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Finish line procedures(16 posts)

Finish line proceduressuperdog
Apr 8, 2003 7:09 PM
As I sit here writing this post I am absolutely livid about the procedures our organization uses to keep track of our local points series races. Let me explain and then tell me if I am full of it. In our points series races we were asked to come back to the scorer's table after the finish to report our place, that is, if we thought we had finished in the top ten. There are points series competitors and open competitors in the same race. Only the cyclists with race numbers are eligible for points. We are supposed to keep track of our place and report it or we don't get any points. This seems absurd to me. I am new to competitive cycling but I have run competitively for 15 years and I have never heard of a situation where the competitor is responsible for keeping track of his own place. At the end of a race I am concentrating on things like working the team strategy, riding in a straight line, keeping my head up for possible problems etc. and now they are telling me I also have to keep track of everybody's place? This seems weird. Is this normal?
cheese ballB123
Apr 8, 2003 8:49 PM
That's pretty cheesy. Generally the top 10 know their places...but not if there are multiple categories racing together.

How many officials do they have, it would probably take 3 or 4 to pick a tight finish? A camera would solve all that though.
officials?superdog
Apr 9, 2003 8:46 AM
I think they have one official.
That's ridiculousRockyMountainRacer
Apr 9, 2003 10:27 AM
I've never been in a race where they don't have camera's at the finish (or at least several officials), and many of them out here have chip timing now.
I've done finishes with 50 riders neck and neckDougSloan
Apr 9, 2003 10:59 AM
I've done some where I couldn't tell you if I were 2nd or 50th, not to mention the fact that my brain is on "reptilian mode" during a sprint finish. Last thing I can do is count other riders who may be left and right of me.

Maybe all they are really asking, though, is to report what you "believe," so they can track the points. I assume they have some sort of officiating to determine finish places, too.

Doug
Nopesuperdog
Apr 9, 2003 12:23 PM
You go to the table and tell the lady what place you got and then you go home. After the first race I didn't know you were supposed to do that and I left without ever knowing that I was throwing away my points.

Well, I don't feel so bad now. At least I feel vindicated for being mad about the whole situation.
This is easy, then. You won! nmDougSloan
Apr 9, 2003 12:39 PM
This sounds to me like crit practiceNo_sprint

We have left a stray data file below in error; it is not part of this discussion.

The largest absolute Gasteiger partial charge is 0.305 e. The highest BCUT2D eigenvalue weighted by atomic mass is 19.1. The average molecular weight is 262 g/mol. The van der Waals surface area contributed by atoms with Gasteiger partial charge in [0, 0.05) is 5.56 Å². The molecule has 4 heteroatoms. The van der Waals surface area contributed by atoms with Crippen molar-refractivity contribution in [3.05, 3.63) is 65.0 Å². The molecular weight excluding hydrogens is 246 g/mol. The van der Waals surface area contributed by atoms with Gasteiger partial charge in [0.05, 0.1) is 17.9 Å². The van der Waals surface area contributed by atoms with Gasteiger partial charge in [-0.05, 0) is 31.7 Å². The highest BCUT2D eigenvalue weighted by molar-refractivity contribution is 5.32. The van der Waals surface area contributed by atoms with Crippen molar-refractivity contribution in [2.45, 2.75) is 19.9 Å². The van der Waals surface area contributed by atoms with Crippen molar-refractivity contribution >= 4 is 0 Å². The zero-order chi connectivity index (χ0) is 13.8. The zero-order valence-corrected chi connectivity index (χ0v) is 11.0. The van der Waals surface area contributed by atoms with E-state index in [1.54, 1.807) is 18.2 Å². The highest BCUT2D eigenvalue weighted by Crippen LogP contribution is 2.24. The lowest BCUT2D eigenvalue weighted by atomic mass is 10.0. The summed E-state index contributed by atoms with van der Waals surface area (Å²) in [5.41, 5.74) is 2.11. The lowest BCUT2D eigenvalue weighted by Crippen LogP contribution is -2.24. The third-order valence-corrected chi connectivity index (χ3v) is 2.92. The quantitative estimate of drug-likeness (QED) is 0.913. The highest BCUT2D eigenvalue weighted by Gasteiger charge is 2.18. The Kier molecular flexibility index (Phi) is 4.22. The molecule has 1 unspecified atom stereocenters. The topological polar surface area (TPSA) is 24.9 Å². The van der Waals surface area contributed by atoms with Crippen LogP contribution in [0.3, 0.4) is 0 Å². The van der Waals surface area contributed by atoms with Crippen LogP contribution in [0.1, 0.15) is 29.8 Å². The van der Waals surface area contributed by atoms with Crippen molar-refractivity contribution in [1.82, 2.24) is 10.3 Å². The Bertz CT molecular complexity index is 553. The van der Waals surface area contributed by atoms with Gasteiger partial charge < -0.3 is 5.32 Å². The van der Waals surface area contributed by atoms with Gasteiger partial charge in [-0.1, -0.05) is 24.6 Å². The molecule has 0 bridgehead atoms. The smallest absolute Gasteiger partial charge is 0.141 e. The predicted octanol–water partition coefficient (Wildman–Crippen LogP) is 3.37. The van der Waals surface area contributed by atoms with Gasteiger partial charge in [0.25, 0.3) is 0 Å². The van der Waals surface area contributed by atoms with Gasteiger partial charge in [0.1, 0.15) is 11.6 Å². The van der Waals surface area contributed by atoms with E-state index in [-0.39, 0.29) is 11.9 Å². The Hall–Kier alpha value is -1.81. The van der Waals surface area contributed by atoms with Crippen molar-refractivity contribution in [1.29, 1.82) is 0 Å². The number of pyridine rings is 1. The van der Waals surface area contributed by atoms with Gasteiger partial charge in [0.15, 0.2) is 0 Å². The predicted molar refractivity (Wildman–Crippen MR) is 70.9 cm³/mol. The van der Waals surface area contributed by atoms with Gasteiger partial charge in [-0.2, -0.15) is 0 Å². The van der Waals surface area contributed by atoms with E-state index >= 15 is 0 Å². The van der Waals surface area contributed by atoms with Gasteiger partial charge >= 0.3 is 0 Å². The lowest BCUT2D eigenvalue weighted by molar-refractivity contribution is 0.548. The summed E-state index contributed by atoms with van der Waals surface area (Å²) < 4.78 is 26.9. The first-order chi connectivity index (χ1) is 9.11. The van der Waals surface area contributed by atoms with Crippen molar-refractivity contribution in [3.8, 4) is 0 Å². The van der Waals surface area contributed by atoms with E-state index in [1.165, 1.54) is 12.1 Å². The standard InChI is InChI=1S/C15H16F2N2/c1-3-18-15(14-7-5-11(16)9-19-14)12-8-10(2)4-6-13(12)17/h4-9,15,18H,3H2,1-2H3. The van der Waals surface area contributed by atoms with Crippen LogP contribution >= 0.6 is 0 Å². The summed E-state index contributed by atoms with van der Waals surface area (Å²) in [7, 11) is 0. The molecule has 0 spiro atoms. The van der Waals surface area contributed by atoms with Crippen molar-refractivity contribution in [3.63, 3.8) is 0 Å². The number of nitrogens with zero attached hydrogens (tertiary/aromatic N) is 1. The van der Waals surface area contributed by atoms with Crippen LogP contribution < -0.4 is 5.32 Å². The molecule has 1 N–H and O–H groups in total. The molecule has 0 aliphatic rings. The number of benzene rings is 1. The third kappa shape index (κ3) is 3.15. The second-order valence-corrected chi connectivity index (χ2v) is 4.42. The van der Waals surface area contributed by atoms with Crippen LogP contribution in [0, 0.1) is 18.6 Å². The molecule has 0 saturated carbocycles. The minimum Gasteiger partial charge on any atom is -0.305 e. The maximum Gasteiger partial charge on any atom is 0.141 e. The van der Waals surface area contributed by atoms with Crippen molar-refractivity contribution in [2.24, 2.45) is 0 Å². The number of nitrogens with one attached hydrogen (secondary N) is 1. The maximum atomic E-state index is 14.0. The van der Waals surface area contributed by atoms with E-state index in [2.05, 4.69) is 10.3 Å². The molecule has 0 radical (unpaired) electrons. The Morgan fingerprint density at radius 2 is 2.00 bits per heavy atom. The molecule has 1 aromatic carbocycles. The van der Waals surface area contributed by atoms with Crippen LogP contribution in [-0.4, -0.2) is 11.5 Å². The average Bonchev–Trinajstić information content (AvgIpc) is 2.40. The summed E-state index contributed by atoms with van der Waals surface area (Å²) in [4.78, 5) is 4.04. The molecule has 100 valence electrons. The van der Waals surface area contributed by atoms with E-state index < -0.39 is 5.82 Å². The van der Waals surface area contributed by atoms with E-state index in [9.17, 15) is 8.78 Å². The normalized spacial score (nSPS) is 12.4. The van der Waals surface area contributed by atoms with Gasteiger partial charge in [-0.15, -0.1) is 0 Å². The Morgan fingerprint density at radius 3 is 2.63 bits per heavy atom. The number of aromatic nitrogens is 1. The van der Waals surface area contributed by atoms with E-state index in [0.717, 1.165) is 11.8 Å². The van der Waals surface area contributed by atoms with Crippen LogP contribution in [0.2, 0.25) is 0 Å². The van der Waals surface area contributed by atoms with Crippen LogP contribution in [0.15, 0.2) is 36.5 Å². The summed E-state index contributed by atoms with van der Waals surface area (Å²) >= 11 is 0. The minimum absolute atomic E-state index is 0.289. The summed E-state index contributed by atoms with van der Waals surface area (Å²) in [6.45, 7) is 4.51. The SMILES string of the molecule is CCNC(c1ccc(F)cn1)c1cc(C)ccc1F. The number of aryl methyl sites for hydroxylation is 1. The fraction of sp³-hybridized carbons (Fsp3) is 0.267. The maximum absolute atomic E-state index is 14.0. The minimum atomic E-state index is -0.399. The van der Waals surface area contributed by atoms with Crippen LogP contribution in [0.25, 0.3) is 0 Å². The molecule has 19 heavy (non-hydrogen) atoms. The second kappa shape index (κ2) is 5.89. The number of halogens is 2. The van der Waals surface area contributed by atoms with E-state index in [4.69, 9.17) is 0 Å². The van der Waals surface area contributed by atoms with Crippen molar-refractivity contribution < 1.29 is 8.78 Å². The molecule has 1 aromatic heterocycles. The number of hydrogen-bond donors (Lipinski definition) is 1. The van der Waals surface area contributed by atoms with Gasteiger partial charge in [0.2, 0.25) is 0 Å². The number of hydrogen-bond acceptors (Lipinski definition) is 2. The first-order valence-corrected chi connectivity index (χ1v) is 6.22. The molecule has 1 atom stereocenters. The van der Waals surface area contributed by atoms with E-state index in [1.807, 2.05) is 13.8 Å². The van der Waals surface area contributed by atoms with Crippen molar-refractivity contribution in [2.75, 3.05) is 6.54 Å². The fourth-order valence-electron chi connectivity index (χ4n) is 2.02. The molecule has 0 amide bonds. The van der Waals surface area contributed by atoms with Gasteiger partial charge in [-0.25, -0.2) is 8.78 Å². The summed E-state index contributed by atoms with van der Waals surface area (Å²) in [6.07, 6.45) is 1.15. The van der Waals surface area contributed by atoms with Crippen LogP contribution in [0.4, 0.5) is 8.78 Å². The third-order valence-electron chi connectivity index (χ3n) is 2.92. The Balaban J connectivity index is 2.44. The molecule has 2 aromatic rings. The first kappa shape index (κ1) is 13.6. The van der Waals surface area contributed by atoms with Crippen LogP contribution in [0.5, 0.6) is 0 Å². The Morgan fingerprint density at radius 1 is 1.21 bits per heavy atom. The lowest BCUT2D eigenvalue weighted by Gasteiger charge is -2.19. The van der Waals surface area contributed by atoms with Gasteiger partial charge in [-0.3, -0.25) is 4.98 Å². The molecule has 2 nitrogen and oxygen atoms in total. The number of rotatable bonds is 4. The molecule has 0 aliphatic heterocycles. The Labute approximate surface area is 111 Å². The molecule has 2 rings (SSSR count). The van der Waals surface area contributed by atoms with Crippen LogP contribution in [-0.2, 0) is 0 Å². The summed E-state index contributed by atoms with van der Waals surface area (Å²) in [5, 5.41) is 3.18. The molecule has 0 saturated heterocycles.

Apr 9, 2003 1:02 PM
There's a series down here called the El Dorado series. It's Tues/Thurs nights, non-USCF. I believe there is some kind of licensing organization, likely just for this series because they probably wouldn't be able to run it/permit it in the park without. I've never done it but remember hearing that there are no cameras, no active officiating, no PA system, no nothin'. There's a sign up table with the *official* and it's pretty much ref and score yourself.

We call it crit practice.

There are likely some that take it quite seriously and don't do any racing but it.

I wouldn't worry about. Treat it as practice for your Sunday USCF events.
Too much umbrageKerry
Apr 9, 2003 4:47 PM
You should consider that this is (or at least sure sounds like) a relatively informal racing environment, closer to a training crit than to a true sanctioned race. To do a good job of finish line sorting takes a good camera and quite a few folks. If this is an informal racing series, then the decision may have been made that the resources can't be justified. How big a deal is this race? How much are the fees, and what are the prizes? In our local TT series, everybody reports their own time, because anyone who might be doing the timing would rather be riding the TT. You can lie all you like, but no one seems to.
Too much umbragesuperdog
Apr 9, 2003 7:34 PM
This is the main crit series in my city. I paid well over $200 for a number and pre-registration fees for this series. I think they run from March through mid September. Maybe this format is normal and I'm just not used to it. Coming from a running background, I've never seen a race handled this way before. I have a lot to learn.
How many racesKerry
Apr 10, 2003 5:12 PM
If it's $200 for 5 races, you're getting ripped off with the level of officiating. If it's $200 for 20 races, well it's hard to say how much "service" you should be getting for $10 per race. Also, what's the prize list? All things to factor in when you ask what your value proposition is.
How many racessuperdog
Apr 10, 2003 8:01 PM
One race per week from March through September. It comes out to $7 per race. There are no cash prizes only primes - maybe a six pack of sports drink or some presta tubes etc. I don't expect something for nothing but I did expect to get get an accurate allotment of points. I just don't see how that can happen when the participants are self scoring.
re: Finish line procedureskenyonCycleist
Apr 9, 2003 7:40 PM
u wouldn't happen to be from pittsburgh pA by any chance?
Not from PA areasuperdog
Apr 9, 2003 9:07 PM
Nope, I'm not from PA. I'm west of the Rockies. Are your races handled the same as what I described?
Not from PA areakenyonCycleist
Apr 10, 2003 5:16 PM
a couple years back the local training crit was kinda likes that..they did have a camera though..dunno worry abouts what place u are in the sprint..although if u worried about not being seen it might help to ride as close to the official as possible
re: Finish line proceduresbrider
Apr 10, 2003 11:10 AM
That is by far the most ridiculous system for any entry-fee/prize-money racing that I've ever heard of. That organization wouldn't even be putting on a second race in this neck of the woods.